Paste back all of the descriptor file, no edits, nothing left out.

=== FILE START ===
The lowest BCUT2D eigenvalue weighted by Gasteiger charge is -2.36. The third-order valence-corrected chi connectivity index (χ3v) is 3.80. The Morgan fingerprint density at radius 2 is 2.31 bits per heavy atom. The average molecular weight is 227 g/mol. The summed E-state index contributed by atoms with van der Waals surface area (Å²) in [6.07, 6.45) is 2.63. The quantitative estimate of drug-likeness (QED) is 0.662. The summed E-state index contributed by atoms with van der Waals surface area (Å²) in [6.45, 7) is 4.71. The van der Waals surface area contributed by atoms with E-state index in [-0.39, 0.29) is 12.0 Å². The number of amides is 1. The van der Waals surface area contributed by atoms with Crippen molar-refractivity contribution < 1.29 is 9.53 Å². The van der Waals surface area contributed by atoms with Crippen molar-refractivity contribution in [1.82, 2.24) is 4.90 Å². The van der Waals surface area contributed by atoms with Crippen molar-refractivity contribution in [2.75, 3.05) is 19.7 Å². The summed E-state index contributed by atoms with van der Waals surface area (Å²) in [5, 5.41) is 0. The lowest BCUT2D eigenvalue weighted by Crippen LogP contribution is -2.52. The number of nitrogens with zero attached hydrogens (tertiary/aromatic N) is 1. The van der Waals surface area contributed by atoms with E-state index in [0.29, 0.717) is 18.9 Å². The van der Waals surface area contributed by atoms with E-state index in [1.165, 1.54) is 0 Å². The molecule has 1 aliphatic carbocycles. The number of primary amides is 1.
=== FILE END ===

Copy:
The lowest BCUT2D eigenvalue weighted by Gasteiger charge is -2.36. The third-order valence-corrected chi connectivity index (χ3v) is 3.80. The Morgan fingerprint density at radius 2 is 2.31 bits per heavy atom. The average molecular weight is 227 g/mol. The summed E-state index contributed by atoms with van der Waals surface area (Å²) in [6.07, 6.45) is 2.63. The quantitative estimate of drug-likeness (QED) is 0.662. The summed E-state index contributed by atoms with van der Waals surface area (Å²) in [6.45, 7) is 4.71. The van der Waals surface area contributed by atoms with E-state index in [-0.39, 0.29) is 12.0 Å². The number of amides is 1. The van der Waals surface area contributed by atoms with Crippen molar-refractivity contribution < 1.29 is 9.53 Å². The van der Waals surface area contributed by atoms with Crippen molar-refractivity contribution in [1.82, 2.24) is 4.90 Å². The van der Waals surface area contributed by atoms with Crippen molar-refractivity contribution in [2.75, 3.05) is 19.7 Å². The summed E-state index contributed by atoms with van der Waals surface area (Å²) in [5, 5.41) is 0. The lowest BCUT2D eigenvalue weighted by Crippen LogP contribution is -2.52. The number of nitrogens with zero attached hydrogens (tertiary/aromatic N) is 1. The van der Waals surface area contributed by atoms with E-state index in [0.29, 0.717) is 18.9 Å². The van der Waals surface area contributed by atoms with E-state index in [1.165, 1.54) is 0 Å². The molecule has 1 aliphatic carbocycles. The number of primary amides is 1.